Friday, March 30, 2012

A College Visit to Franciscan University of Steubenville

I have been preparing her for this all her life. When Gabbi my oldest of three daughters was five, we brought her to Franciscan University of Steubenville for Mass and told her, "you're going to college here some day." I didn't mean it lightly; a good Catholic college education was one of my goals for my daughters, albeit a far off goal when we were beginning homeschooling in 1998.
Gabbi and her friend Annete in front of the Chapel
Fast forward twelve years to last week, and her first visit to Franciscan for a college interview, Gabbi is applying to their RN program.  After twelve hours on the road, I should have been able to sleep soundly this night before her visit to Franciscan University, but I wasted time fighting my own feelings of loss.It was obvious to me that my daughter's heart has flown from our home to the college on the hill above the Ohio River.  A big, silent sob burst out of me. Thankfully Gabbi was already sleeping. Having my oldest daughter live 12 hours away from home is a sacrifice I knew would cost me dearly, but I didn't want to cast a shadow on her big day. It was what we both wanted and planned for during those twelve years since our visit.

She was up before me, nervously doing her hair as she made sure I wasn't late for her 8:30 nursing class. I had time to take in the university while she was gone, blooming flowers and students in shorts as a spring heat wave caused spring flowers to burst into early blooms. I was charmed by the kindness of the staff I met, no question was too detailed, and no story too long to capture their interest. We were soon on a tour of the campus. Statures of St Francis, Our Lady and Christ, soon made us feel at home and we were impressed with the guides' familiarity of the University Mission to bring Christ to the world, which they explained in detail throughout the tour.
The Portiuncula
The Student Center was colorful with bulletins announcing pro-life rallies, prayer vigils at abortion clinics, socials,  and famous speakers on bioethics. Students were sociable and polite, easy to engage in conversation and passionate whenever the Church was discussed. I was falling in love with this school and happily parted with Gabbi as she met one of her friends attending the school for lunch.
During the parents-only luncheon, the Admissions Director was peppered with questions about the faculty's adherence to the Magisterium and how many were Catholic. "We have five faculty members who are not Catholic," she answered, "there were six, but then one spoke to Scott Hahn!" I met parents who knew one of our new priests from the Diocese of Norwich, CT and suddenly home didn't seem so far away.

Prof Helen Alvare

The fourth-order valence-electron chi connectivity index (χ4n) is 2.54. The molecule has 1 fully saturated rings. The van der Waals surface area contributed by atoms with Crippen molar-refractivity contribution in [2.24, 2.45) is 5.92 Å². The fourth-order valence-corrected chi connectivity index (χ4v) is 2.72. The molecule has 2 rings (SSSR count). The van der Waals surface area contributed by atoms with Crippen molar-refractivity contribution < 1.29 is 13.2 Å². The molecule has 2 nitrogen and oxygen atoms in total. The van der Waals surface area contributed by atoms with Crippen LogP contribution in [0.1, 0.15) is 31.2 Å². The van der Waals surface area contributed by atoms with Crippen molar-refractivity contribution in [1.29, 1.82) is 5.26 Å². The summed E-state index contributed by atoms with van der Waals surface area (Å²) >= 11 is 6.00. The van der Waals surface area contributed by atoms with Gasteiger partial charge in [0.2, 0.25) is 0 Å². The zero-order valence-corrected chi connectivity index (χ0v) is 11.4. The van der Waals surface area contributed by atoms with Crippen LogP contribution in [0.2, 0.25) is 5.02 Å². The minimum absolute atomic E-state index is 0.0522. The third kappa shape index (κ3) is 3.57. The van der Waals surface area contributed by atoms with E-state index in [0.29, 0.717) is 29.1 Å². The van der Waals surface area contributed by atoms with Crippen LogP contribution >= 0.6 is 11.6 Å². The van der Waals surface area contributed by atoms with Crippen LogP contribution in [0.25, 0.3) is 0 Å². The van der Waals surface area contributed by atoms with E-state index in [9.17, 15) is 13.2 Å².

Soon, I found myself alone for the evening, Gabbi was to spend the night in her friend's dorm room. What could have been an awkward moment, Mom feeling at odds in her daughter's school, was more of an opportunity,  as I had noted a number of prominent speakers on bioethics were present for a conference. I spent the rest of the day discussing issues of bioethics and sexual morality with former USCCB spokeswoman,  Helen Alvare who called Franciscan "ground  zero of Catholic Higher Education."
I discussed my book and my advocacy for the rights of babies with Down syndrome to a friendly audience engaged in the struggle against the Culture of Death. Helen Alvare warmly embraced me as thanks for my work and for writing "A Special Mother is Born".
John Paul II Library
I returned to the hotel alone yet grateful that my daughter would be attending a university which attracted such Catholic superstars and important discussions. The morning found us reuniting at Mass, one of three daily Masses packed with the entire student body who participated wholeheartedly, singing the hymns of both tradition and praise, in full voice. Later, we sat in the Perpetual Adoration Chapel, a scale model of St Francis' Portiuncula, amid a dozen students deep in prayer, and thanked God that my homeschooling efforts had been blessed with success, that Gabbi was qualified to study at such a fine Catholic school, but more for the fact that in her heart she longed for such a school where her mind and soul would be prepared to meet the challenges of bringing the culture of life to a darkened world.

We left the college after lunch, reluctantly, taking many photos and buying a shirt for everyone in the family. We were hoping to share our joy in our discovery of this wonderful college with the rest of our family, knowing that words would not be enough to convey the exuberant faith which emanates from this place. I prayed for an opportunity to attend, as my parents had, a summer conference at Franciscan with my husband Francisco, so that releasing our daughter to the world in this worthy college would be a triumph to him as well. We drove home over the Pennsylvania mountains leaving part of our hearts behind in what we knew had already become my daughter's second home, anxious for a chance to share our stories with our friends in Connecticut.

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Allison said...

So grateful to have read this and the timing is perfect! We have plans to visit the University in April with my oldest, a junior.

Looking forward to finding out more in hopes that he will attend.

Thanks, Leticia!

Anton Gonzalez said...

Thank you for this beautiful article! We are praying our son (who is still a junior at St. Michael's Preparatory School in California) will choose to apply and be accepted to Franciscan.

Your writing draws us even closer to the school!

We live in the Philippines which is about 20 hours by plane!

God bless you!

Mia and Anton Gonzalez